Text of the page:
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Fast Comment SwedenInflation still above target, but no policy change expected at Riksbank's February meeeting

  1. All is set for an uneventful policy meeting
  2. But upcoming repo rate rises also uncertain
  3. The Riksbank is not ready to end QE and will not be hasty in announcing its intentions, we believe
All is set for an uneventful policy meeting
On Tuesday, the executive board of the Riksbank will sit down for a monetary policy meeting and the February decision will be announced on Wednesday. Adding to the background ahead of this policy decision, alongside the last meeting's interest rate hike and the board's expectation of a hike in the second half of the year, is the increasingly cautious tone from other central banks. Additionally, analysis of the current state of the Swedish economy is in a wait-and-see-mode, as the extent of the rebound after negative growth in last year's third quarter is not yet known, due to mixed indicator data and delayed December growth statistics. In short, all is set for an uneventful policy meeting, and we do not expect a change to the policy rate or the rate forecast.
But upcoming repo rate rises also uncertain
Our main scenario is for the repo rate to be lifted once more in 2019-20, in September this year. The current period of goal achievement for the Riksbank has entered its third year, and we see good support for inflation, at least this year. However, we judge that average 2019-20 inflation will fall somewhat short of the two percent target. Therefore, the repo rate rise is uncertain, in our view. In the medium term, the collective wage agreements in 2020 will be essential to inflation, and when negotiations between the parties on the labour market, i.e. employers' and workers' representatives, begin this autumn, the sun will already have started to set on the economic boom. At next week's meeting, we suspect the Riksbank will revise down its growth forecast further, and this fragile economic climate, combined with the uncertain outlook for wage agreements, may also lead it to downgrade its forecast for underlying inflation, despite the recent krona weakening. The headline CPIF inflation forecast will likely be kept more intact following a renewed energy price pickup.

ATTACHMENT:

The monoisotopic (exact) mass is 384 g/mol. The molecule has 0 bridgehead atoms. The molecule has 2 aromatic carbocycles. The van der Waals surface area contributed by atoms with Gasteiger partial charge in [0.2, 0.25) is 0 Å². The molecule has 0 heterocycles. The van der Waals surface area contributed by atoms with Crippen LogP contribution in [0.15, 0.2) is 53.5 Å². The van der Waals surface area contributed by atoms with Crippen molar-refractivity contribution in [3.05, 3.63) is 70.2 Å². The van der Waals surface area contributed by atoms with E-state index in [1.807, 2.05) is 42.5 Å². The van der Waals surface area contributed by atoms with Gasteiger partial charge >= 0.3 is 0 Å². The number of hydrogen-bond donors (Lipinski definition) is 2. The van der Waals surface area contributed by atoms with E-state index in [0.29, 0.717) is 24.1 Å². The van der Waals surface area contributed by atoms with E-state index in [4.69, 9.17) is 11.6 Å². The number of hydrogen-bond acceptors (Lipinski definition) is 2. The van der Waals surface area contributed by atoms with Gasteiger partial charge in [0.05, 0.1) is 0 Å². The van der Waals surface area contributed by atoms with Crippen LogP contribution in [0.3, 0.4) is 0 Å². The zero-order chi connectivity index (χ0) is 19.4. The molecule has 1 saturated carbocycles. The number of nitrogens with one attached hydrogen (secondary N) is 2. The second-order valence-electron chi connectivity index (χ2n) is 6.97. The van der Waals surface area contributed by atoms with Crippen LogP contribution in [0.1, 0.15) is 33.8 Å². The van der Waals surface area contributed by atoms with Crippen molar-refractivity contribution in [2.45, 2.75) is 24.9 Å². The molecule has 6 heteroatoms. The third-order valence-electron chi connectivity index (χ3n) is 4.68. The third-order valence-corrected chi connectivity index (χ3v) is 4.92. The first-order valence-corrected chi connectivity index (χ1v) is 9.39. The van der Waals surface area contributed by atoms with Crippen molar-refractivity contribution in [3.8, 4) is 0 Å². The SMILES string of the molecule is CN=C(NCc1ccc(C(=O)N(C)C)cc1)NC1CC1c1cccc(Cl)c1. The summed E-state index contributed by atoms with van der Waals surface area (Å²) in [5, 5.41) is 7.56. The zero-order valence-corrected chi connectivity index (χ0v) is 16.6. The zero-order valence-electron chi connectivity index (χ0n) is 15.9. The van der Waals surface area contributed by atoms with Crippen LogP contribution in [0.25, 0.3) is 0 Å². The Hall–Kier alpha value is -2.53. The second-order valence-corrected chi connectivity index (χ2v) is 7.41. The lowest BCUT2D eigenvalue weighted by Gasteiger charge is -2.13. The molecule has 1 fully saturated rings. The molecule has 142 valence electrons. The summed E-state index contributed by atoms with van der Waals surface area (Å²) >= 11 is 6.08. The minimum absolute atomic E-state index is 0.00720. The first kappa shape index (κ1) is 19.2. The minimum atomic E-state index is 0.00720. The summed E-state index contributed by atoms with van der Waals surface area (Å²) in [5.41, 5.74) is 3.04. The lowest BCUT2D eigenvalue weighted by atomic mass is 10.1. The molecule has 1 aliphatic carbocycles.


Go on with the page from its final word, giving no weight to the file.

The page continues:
The Riksbank is not ready to end QE, and will not be hasty in announcing its intentions, we believe
This spring, another monetary policy issue returns to the agenda, namely the Riksbank's bond purchases. The Riksbank has stopped making the QE programme more expansionary, and there has been talk of a decrease in bond holdings. However, based on our view that the economic climate is deteriorating, our main scenario is that the Riksbank will more or less continue with an unchanged QE policy and reinvest a substantial part of the bond that matures in December 2020. We expect the executive board to start communicating on the issue of reinvestments at the April meeting, but concrete decisions may well come at a later time. We do not expect news on the issue in the February announcement.


Johan Löf

Senior Economist


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